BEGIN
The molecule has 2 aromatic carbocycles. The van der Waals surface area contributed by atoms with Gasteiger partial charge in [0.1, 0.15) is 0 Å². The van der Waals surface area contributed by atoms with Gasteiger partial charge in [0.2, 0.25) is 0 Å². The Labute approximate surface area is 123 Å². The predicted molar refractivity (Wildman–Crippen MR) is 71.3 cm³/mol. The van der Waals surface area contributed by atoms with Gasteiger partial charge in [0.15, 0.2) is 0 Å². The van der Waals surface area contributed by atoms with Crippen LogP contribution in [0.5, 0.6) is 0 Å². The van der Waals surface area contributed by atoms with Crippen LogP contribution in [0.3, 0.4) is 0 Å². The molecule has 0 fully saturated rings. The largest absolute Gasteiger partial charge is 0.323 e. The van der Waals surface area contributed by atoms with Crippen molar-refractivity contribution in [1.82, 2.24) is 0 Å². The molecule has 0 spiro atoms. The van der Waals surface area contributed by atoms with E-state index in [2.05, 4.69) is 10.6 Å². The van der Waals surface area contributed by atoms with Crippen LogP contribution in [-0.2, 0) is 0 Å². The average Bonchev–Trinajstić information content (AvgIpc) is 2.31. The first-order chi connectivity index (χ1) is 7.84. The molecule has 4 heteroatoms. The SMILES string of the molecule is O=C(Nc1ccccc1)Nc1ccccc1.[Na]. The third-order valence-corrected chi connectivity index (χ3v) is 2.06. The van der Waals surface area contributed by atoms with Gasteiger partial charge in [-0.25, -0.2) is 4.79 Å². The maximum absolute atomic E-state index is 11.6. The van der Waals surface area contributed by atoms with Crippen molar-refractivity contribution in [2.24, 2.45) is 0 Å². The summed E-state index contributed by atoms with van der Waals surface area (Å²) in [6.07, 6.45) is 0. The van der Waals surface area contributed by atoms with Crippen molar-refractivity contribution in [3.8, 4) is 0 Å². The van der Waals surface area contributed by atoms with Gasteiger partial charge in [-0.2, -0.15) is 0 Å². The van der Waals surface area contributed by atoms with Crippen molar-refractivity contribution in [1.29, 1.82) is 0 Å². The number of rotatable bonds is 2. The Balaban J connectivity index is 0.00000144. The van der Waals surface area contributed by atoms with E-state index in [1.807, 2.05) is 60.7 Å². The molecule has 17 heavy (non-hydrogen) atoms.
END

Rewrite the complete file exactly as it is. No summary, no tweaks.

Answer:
The molecule has 2 aromatic carbocycles. The van der Waals surface area contributed by atoms with Gasteiger partial charge in [0.1, 0.15) is 0 Å². The van der Waals surface area contributed by atoms with Gasteiger partial charge in [0.2, 0.25) is 0 Å². The Labute approximate surface area is 123 Å². The predicted molar refractivity (Wildman–Crippen MR) is 71.3 cm³/mol. The van der Waals surface area contributed by atoms with Gasteiger partial charge in [0.15, 0.2) is 0 Å². The van der Waals surface area contributed by atoms with Crippen LogP contribution in [0.5, 0.6) is 0 Å². The van der Waals surface area contributed by atoms with Crippen LogP contribution in [0.3, 0.4) is 0 Å². The molecule has 0 fully saturated rings. The largest absolute Gasteiger partial charge is 0.323 e. The van der Waals surface area contributed by atoms with Crippen molar-refractivity contribution in [1.82, 2.24) is 0 Å². The molecule has 0 spiro atoms. The van der Waals surface area contributed by atoms with E-state index in [2.05, 4.69) is 10.6 Å². The van der Waals surface area contributed by atoms with Crippen LogP contribution in [-0.2, 0) is 0 Å². The average Bonchev–Trinajstić information content (AvgIpc) is 2.31. The first-order chi connectivity index (χ1) is 7.84. The molecule has 4 heteroatoms. The SMILES string of the molecule is O=C(Nc1ccccc1)Nc1ccccc1.[Na]. The third-order valence-corrected chi connectivity index (χ3v) is 2.06. The van der Waals surface area contributed by atoms with Gasteiger partial charge in [-0.25, -0.2) is 4.79 Å². The maximum absolute atomic E-state index is 11.6. The van der Waals surface area contributed by atoms with Crippen molar-refractivity contribution in [2.24, 2.45) is 0 Å². The summed E-state index contributed by atoms with van der Waals surface area (Å²) in [6.07, 6.45) is 0. The van der Waals surface area contributed by atoms with Crippen molar-refractivity contribution in [3.8, 4) is 0 Å². The van der Waals surface area contributed by atoms with Gasteiger partial charge in [-0.2, -0.15) is 0 Å². The van der Waals surface area contributed by atoms with Crippen molar-refractivity contribution in [1.29, 1.82) is 0 Å². The number of rotatable bonds is 2. The Balaban J connectivity index is 0.00000144. The van der Waals surface area contributed by atoms with E-state index in [1.807, 2.05) is 60.7 Å². The molecule has 17 heavy (non-hydrogen) atoms.